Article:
Excavations underway at the Badia Pozzeveri cemetery, in Lucca province, have so far uncovered the bodies of up to 30 cholera victims. The Italians died in the outbreak of 1855 and were hastily buried, their bodies covered with lime which preserved the corpses.
Clark Spencer Larsen, a professor at Ohio State University in the US and one of the excavation leaders, said the skeletons are thought to be “the best preserved remains of cholera victims of this time period ever found”.
“We’re very excited about what we may be able to learn,” he said in California on Sunday , at a meeting of the American Association for the Advancement of Science.
Now more than four years into the project, co-managed by the University of Pisa, researchers are now analyzing DNA samples in search of the bacterium behind cholera.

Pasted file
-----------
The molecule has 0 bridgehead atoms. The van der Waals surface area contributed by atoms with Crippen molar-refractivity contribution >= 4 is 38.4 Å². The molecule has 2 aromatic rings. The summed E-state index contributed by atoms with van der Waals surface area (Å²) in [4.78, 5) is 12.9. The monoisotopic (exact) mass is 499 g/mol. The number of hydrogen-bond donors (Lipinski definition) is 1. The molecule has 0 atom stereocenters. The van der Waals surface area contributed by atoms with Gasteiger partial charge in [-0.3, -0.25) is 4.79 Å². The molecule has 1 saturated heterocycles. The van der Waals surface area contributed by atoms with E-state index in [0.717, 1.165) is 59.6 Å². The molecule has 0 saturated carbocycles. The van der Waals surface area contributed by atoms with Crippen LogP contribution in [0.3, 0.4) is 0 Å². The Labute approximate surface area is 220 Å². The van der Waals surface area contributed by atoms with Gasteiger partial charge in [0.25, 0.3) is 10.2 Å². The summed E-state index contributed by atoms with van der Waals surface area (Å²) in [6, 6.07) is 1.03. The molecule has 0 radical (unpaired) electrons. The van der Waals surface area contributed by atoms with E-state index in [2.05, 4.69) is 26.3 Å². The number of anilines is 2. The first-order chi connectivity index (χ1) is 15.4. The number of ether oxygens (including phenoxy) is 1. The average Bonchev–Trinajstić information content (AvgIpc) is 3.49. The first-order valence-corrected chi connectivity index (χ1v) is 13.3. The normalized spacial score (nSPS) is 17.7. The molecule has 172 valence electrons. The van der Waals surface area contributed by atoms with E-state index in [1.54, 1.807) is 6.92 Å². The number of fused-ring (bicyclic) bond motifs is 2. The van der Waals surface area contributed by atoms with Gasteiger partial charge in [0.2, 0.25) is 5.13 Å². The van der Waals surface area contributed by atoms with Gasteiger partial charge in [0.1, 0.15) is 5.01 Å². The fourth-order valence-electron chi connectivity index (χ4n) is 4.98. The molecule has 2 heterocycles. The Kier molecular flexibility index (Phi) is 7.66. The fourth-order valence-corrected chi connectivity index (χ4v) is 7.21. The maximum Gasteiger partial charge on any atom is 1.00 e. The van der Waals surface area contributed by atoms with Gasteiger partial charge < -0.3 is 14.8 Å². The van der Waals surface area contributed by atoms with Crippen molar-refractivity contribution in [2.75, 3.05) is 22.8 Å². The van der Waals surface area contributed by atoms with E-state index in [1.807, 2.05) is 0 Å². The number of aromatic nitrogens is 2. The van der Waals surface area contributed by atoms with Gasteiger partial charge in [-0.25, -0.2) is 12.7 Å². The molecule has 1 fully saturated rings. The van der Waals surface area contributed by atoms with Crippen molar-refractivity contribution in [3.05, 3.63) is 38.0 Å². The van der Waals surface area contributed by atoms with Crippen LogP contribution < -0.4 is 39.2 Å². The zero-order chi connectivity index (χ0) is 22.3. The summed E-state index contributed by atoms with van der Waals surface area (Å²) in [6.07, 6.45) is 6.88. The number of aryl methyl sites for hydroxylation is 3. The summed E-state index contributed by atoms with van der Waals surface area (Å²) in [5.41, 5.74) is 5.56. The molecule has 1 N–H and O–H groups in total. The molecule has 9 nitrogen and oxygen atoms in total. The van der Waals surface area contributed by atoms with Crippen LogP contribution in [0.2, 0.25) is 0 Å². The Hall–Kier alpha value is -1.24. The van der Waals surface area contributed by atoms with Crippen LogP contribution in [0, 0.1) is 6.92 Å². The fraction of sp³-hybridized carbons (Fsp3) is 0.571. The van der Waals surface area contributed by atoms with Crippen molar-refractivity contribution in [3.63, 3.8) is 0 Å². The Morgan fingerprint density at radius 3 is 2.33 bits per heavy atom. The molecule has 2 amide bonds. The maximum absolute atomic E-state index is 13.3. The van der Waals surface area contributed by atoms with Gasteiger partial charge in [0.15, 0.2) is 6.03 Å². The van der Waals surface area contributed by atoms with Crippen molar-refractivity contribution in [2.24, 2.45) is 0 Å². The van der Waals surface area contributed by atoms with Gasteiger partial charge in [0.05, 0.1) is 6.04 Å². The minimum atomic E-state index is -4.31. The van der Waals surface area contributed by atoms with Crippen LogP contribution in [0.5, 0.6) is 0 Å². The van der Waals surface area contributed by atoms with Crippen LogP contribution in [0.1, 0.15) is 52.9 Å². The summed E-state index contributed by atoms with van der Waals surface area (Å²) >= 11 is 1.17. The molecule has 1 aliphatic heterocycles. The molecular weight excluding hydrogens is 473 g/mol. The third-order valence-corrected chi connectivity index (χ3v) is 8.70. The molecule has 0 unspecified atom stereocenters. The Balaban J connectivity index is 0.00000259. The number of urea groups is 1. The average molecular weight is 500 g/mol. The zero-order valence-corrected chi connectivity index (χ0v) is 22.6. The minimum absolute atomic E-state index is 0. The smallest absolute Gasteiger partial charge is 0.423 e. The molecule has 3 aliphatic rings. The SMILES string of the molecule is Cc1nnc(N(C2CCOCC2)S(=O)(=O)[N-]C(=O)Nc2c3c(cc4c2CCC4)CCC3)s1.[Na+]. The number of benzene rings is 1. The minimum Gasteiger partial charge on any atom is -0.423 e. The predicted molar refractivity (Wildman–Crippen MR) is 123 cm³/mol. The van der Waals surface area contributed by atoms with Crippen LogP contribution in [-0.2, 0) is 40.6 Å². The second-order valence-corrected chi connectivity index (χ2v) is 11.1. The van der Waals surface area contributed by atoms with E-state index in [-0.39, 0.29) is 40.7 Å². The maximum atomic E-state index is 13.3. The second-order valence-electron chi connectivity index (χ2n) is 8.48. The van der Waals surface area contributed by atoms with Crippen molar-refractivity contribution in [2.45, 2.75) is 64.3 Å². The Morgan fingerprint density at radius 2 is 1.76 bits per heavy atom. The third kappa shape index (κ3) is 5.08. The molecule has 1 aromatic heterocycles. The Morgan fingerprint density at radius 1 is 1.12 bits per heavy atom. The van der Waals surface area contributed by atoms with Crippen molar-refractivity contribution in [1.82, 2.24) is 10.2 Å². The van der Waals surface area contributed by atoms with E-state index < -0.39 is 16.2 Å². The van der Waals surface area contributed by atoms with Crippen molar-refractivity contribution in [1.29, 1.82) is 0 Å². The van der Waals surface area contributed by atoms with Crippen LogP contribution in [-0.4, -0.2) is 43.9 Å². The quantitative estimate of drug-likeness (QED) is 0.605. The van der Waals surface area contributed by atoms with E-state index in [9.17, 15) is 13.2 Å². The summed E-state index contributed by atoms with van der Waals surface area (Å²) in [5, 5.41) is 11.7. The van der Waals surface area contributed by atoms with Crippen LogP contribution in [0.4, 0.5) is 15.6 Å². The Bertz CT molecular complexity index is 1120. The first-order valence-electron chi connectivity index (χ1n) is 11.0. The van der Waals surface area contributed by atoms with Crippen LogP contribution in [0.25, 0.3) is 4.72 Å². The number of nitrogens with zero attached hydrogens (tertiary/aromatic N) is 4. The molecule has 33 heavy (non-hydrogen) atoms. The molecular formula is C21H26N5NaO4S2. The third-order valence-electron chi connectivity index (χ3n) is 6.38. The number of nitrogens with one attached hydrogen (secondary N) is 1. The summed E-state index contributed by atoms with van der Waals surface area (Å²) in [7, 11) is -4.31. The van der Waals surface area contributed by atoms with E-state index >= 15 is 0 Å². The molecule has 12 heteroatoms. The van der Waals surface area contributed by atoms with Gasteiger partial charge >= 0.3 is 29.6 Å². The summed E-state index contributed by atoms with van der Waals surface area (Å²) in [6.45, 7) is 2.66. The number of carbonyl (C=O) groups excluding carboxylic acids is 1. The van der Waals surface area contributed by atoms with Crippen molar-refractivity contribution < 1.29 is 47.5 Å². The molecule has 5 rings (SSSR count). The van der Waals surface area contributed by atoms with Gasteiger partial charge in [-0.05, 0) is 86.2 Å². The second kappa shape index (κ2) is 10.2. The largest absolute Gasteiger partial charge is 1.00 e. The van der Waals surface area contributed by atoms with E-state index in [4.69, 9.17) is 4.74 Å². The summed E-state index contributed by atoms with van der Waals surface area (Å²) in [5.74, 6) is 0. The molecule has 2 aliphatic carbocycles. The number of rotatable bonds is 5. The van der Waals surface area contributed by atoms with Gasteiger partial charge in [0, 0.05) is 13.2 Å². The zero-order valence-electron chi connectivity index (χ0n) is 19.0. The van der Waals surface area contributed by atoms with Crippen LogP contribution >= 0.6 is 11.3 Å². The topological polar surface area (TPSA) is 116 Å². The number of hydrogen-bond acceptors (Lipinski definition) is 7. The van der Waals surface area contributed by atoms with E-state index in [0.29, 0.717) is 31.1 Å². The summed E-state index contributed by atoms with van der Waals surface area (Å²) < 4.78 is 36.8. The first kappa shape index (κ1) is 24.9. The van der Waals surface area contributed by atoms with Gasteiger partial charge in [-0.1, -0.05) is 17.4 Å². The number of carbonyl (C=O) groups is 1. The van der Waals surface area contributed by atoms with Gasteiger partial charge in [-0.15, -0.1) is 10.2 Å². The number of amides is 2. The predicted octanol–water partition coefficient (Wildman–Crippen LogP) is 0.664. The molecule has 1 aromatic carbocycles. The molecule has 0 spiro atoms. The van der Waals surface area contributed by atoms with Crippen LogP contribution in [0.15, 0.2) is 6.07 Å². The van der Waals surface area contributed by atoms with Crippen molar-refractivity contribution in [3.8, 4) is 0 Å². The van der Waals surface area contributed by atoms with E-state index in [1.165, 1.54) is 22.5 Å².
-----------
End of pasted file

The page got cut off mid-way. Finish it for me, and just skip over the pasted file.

“If we found the DNA we could see how cholera has evolved and compare it to what the bacteria is like today. That’s the first step to possibly finding a cure,” Larsen said.
Cholera spread from India in the 19th century and seven pandemics have killed millions of people around the world.
Between 100,000 and 120,000 people are estimated to die each year from cholera, with cases of the disease recorded in 58 countries worldwide in 2011. It can kill within hours and is still “endemic in many countries”, according to the World Health Organization.